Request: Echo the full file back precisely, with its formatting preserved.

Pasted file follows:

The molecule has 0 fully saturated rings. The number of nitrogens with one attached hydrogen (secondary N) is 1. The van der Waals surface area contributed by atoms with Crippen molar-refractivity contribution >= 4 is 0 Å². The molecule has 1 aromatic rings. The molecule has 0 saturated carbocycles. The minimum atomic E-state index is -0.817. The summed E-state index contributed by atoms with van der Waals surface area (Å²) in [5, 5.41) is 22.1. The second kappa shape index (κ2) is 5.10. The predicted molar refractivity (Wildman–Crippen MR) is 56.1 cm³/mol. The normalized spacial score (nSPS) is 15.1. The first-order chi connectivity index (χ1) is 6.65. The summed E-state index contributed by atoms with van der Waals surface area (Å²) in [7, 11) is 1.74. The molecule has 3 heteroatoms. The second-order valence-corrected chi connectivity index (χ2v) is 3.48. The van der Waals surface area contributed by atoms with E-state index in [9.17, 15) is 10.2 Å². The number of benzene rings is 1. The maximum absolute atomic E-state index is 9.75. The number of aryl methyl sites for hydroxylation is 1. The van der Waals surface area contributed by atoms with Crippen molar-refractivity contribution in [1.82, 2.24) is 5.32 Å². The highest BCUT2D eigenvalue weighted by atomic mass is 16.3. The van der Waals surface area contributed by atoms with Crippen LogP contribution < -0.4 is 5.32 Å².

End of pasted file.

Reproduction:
The molecule has 0 fully saturated rings. The number of nitrogens with one attached hydrogen (secondary N) is 1. The van der Waals surface area contributed by atoms with Crippen molar-refractivity contribution >= 4 is 0 Å². The molecule has 1 aromatic rings. The molecule has 0 saturated carbocycles. The minimum atomic E-state index is -0.817. The summed E-state index contributed by atoms with van der Waals surface area (Å²) in [5, 5.41) is 22.1. The second kappa shape index (κ2) is 5.10. The predicted molar refractivity (Wildman–Crippen MR) is 56.1 cm³/mol. The normalized spacial score (nSPS) is 15.1. The first-order chi connectivity index (χ1) is 6.65. The summed E-state index contributed by atoms with van der Waals surface area (Å²) in [7, 11) is 1.74. The molecule has 3 heteroatoms. The second-order valence-corrected chi connectivity index (χ2v) is 3.48. The van der Waals surface area contributed by atoms with E-state index in [9.17, 15) is 10.2 Å². The number of benzene rings is 1. The maximum absolute atomic E-state index is 9.75. The number of aryl methyl sites for hydroxylation is 1. The van der Waals surface area contributed by atoms with Crippen molar-refractivity contribution in [1.82, 2.24) is 5.32 Å². The highest BCUT2D eigenvalue weighted by atomic mass is 16.3. The van der Waals surface area contributed by atoms with Crippen LogP contribution < -0.4 is 5.32 Å².